In turn, there is more demand for Cisco certified professionals to manage the equipment, and the cycle continues. Obviously, Cisco needs to continue to make quality solutions, but the certs are an important aspect of a long-term plan.
What the New CCNA Means for You
Okay, so now we have an idea of the reasoning behind these changes. They seem to make a lot of sense for Cisco as a company. However, it's also important to consider what they mean for you as a certification-seeker.
Therefore, one of the key reasons for the changes is simple: they add more value for IT pros that get the certifications. This keeps the CCNA in demand. Let's explore some of the specific benefits the new CCNA can offer you.
CCNA Provides a Strong Foundation
Cisco has done a great job at simplifying their certification offerings and watching what employers are looking for. This is especially true for their CCNA where companies aren't usually looking for anyone to specialize at the associate level. With the new CCNA, you'll learn the basics that can qualify you for associate-level roles like junior network analyst.
When you are ready to advance in your career, you can work on specialist certs while working toward aCCNP. The new program Cisco has put together will give you the flexibility to go more easily from the associate level to whatever your employer's needs are.
CCNA Validates In-Demand Skills
With so many changes in tech and IT industries, you need a way to show you're staying current with these advancements. That's where certs come in — and Cisco's certs are strong ones to add to your resume.
Staying up to date with tech demonstrates leadership. By building the skills needed to maintain their networks, employers will place more trust in you. Earning their trust can pay off in the long run and position you to grow into leadership roles.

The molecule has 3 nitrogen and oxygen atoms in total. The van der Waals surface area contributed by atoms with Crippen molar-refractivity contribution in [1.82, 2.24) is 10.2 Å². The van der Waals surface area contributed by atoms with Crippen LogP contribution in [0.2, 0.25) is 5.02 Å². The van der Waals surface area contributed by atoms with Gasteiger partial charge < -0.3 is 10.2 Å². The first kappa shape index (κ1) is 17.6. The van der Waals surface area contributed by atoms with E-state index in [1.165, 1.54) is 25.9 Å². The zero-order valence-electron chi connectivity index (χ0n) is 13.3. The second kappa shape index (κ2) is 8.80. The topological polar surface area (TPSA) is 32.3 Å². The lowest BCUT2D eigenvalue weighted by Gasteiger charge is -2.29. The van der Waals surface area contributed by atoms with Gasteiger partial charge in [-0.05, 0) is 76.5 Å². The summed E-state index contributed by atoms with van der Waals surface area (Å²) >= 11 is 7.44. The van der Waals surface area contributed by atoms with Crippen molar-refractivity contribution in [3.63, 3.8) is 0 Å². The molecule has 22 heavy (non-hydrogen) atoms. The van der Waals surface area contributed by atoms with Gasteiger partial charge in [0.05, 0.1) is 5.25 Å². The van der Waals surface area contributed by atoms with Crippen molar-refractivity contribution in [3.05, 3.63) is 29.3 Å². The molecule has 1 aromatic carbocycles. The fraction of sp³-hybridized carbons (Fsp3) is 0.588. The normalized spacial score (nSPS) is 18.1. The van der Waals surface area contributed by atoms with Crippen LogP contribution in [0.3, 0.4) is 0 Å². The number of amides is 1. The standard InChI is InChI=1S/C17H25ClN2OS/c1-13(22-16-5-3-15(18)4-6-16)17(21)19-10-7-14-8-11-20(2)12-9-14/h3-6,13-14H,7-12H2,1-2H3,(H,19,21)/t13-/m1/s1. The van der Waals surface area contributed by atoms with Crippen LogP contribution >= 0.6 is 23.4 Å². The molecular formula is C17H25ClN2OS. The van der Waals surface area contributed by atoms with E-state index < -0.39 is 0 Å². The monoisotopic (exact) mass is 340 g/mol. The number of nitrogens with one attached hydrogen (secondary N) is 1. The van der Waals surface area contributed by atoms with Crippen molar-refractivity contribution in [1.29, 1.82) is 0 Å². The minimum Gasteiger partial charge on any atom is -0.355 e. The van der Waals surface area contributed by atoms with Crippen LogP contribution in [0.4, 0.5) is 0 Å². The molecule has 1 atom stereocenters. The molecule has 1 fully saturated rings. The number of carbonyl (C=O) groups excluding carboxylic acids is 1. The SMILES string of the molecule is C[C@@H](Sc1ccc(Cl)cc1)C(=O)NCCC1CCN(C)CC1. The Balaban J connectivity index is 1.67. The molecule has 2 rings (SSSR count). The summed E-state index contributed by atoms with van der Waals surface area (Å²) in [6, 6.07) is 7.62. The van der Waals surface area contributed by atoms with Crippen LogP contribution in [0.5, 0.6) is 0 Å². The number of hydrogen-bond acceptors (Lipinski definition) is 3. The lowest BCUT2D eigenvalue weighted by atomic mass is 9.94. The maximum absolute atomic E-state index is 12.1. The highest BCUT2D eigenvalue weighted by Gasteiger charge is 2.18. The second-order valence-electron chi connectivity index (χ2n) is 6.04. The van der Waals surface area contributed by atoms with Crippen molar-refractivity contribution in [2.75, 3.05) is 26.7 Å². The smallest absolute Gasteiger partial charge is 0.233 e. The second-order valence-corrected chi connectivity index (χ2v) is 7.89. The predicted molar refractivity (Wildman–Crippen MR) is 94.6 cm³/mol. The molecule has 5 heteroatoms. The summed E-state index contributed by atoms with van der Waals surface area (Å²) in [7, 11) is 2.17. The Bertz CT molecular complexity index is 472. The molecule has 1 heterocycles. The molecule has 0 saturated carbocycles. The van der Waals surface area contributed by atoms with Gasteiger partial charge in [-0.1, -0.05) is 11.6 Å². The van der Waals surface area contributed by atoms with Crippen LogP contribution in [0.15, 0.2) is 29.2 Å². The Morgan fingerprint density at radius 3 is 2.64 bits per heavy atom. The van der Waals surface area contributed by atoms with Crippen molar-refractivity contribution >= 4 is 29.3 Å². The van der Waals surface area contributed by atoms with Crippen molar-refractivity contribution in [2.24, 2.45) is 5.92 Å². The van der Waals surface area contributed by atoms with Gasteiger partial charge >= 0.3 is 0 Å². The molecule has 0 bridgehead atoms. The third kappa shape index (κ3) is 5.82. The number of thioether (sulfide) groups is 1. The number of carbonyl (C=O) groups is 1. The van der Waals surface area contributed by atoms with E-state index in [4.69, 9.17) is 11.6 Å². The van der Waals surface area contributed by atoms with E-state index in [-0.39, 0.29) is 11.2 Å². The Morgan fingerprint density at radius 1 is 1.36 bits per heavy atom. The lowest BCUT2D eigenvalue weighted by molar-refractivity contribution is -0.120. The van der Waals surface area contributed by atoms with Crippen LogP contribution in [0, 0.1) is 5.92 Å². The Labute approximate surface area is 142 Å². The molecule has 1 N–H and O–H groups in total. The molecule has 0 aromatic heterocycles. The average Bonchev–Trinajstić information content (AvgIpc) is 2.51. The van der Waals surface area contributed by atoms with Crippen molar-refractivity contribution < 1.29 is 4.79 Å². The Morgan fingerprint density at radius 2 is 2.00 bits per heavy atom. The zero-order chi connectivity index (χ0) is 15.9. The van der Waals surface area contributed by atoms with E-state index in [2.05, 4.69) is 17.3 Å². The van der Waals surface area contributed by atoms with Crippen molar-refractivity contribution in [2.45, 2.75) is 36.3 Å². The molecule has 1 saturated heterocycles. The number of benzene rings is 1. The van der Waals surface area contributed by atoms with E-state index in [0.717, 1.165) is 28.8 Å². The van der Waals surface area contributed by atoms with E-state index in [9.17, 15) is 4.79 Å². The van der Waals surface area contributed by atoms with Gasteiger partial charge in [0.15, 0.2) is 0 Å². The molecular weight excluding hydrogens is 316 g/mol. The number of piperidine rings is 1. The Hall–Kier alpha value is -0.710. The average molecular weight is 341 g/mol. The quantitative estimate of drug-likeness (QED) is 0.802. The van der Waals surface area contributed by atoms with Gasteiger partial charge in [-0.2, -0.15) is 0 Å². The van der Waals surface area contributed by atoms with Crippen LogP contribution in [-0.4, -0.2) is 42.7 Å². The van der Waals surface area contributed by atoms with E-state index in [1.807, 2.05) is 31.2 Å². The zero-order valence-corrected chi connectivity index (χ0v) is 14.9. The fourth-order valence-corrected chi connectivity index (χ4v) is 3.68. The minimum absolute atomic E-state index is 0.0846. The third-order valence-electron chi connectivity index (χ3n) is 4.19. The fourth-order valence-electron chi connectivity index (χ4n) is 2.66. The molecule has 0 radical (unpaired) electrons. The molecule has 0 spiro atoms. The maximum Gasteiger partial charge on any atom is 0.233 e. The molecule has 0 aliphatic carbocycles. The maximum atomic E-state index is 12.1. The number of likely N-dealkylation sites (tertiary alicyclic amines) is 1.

If you're walking into an office today, you've probably seen Cisco solutions used. Being ubiquitous makes Cisco certifications all that more desirable. Companies are looking for IT pros with the knowledge and skills to maintain a Cisco environment and a CCNA validates these skills.
Even if you do have experience with Cisco devices, you'll likely be overlooked, in favor of someone with a CCNA. This makes the CCNA the best way to show you have the experience needed to work in that Cisco environment.
The bottom line is that most employers believe Cisco-certified employees are more valuable to their company than someone who is not certified. That piece of paper proves to them you have the necessary training and skills. Because, again, Cisco is arguably the most respected networking tech vendor.
CCNA Improves Your Marketability
Money can be a hard topic to discuss. A lot of the time it makes people uncomfortable and some don't know how to approach the topic. But let's be real, we all need money. If nothing else, the CCNA is a very good step to landing higher-paying jobs. For that matter, any Cisco certificationis a smart bet.
With a CCNA you'll be in a better negotiating position. One of the most important things to building a career as a Networking Engineer is to market yourself well. We all want to better ourselves and, in most cases, feel we're worth more than what we might be currently getting.
The problem comes with getting others to see this and be willing to offer you more for your skills. You need to at least level the playing field, if not give yourself the edge, by having a CCNA.
With a CCNA, you could be looking at an average salary between $53,000 and $90,000 per year. This already puts you in a better position than the United States'national average of $47,000.
The old CCNA wasn't broken, but Cisco was proactive and recognized areas for improvement. The new CCNA is much easier to follow and should provide a lot of benefits to cert-seekers. Cisco's logic here seems sound. Make changes to modernize the CCNA content and simplify the certification path. As a result, it can continue to provide value to cert-holders and employers.
As February 2020 nears, keep your eyes open for more Cisco news so you can be ready to make your next certification move.